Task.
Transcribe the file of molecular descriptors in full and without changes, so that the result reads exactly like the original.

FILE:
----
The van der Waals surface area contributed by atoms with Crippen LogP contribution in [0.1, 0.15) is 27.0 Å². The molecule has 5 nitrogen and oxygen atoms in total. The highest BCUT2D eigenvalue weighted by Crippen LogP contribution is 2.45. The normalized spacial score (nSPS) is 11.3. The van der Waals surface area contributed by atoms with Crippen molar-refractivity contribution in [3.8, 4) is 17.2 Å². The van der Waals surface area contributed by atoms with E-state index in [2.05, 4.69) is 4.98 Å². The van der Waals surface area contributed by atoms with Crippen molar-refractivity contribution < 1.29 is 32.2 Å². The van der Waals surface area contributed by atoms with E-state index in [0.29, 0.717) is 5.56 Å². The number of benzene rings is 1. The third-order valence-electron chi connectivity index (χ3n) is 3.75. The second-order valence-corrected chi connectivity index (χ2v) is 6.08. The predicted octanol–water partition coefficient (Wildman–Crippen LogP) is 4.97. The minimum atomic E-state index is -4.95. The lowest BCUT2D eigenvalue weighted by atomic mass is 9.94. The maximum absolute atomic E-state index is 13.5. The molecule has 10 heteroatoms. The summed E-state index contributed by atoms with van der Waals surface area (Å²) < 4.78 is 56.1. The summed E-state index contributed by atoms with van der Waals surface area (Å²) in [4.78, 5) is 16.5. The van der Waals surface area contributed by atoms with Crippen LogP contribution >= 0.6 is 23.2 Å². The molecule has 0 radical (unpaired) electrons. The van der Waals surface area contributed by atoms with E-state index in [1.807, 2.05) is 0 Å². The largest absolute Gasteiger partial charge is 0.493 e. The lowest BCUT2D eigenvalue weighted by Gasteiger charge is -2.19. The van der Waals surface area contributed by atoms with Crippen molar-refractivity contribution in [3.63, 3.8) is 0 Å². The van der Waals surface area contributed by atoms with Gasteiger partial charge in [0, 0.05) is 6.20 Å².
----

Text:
The van der Waals surface area contributed by atoms with Crippen LogP contribution in [0.1, 0.15) is 27.0 Å². The molecule has 5 nitrogen and oxygen atoms in total. The highest BCUT2D eigenvalue weighted by Crippen LogP contribution is 2.45. The normalized spacial score (nSPS) is 11.3. The van der Waals surface area contributed by atoms with Crippen molar-refractivity contribution in [3.8, 4) is 17.2 Å². The van der Waals surface area contributed by atoms with E-state index in [2.05, 4.69) is 4.98 Å². The van der Waals surface area contributed by atoms with Crippen molar-refractivity contribution < 1.29 is 32.2 Å². The van der Waals surface area contributed by atoms with E-state index in [0.29, 0.717) is 5.56 Å². The number of benzene rings is 1. The third-order valence-electron chi connectivity index (χ3n) is 3.75. The second-order valence-corrected chi connectivity index (χ2v) is 6.08. The predicted octanol–water partition coefficient (Wildman–Crippen LogP) is 4.97. The minimum atomic E-state index is -4.95. The lowest BCUT2D eigenvalue weighted by atomic mass is 9.94. The maximum absolute atomic E-state index is 13.5. The molecule has 10 heteroatoms. The summed E-state index contributed by atoms with van der Waals surface area (Å²) < 4.78 is 56.1. The summed E-state index contributed by atoms with van der Waals surface area (Å²) in [4.78, 5) is 16.5. The van der Waals surface area contributed by atoms with Crippen LogP contribution >= 0.6 is 23.2 Å². The molecule has 0 radical (unpaired) electrons. The van der Waals surface area contributed by atoms with E-state index in [1.807, 2.05) is 0 Å². The largest absolute Gasteiger partial charge is 0.493 e. The lowest BCUT2D eigenvalue weighted by Gasteiger charge is -2.19. The van der Waals surface area contributed by atoms with Crippen molar-refractivity contribution in [3.63, 3.8) is 0 Å². The van der Waals surface area contributed by atoms with Gasteiger partial charge in [0, 0.05) is 6.20 Å².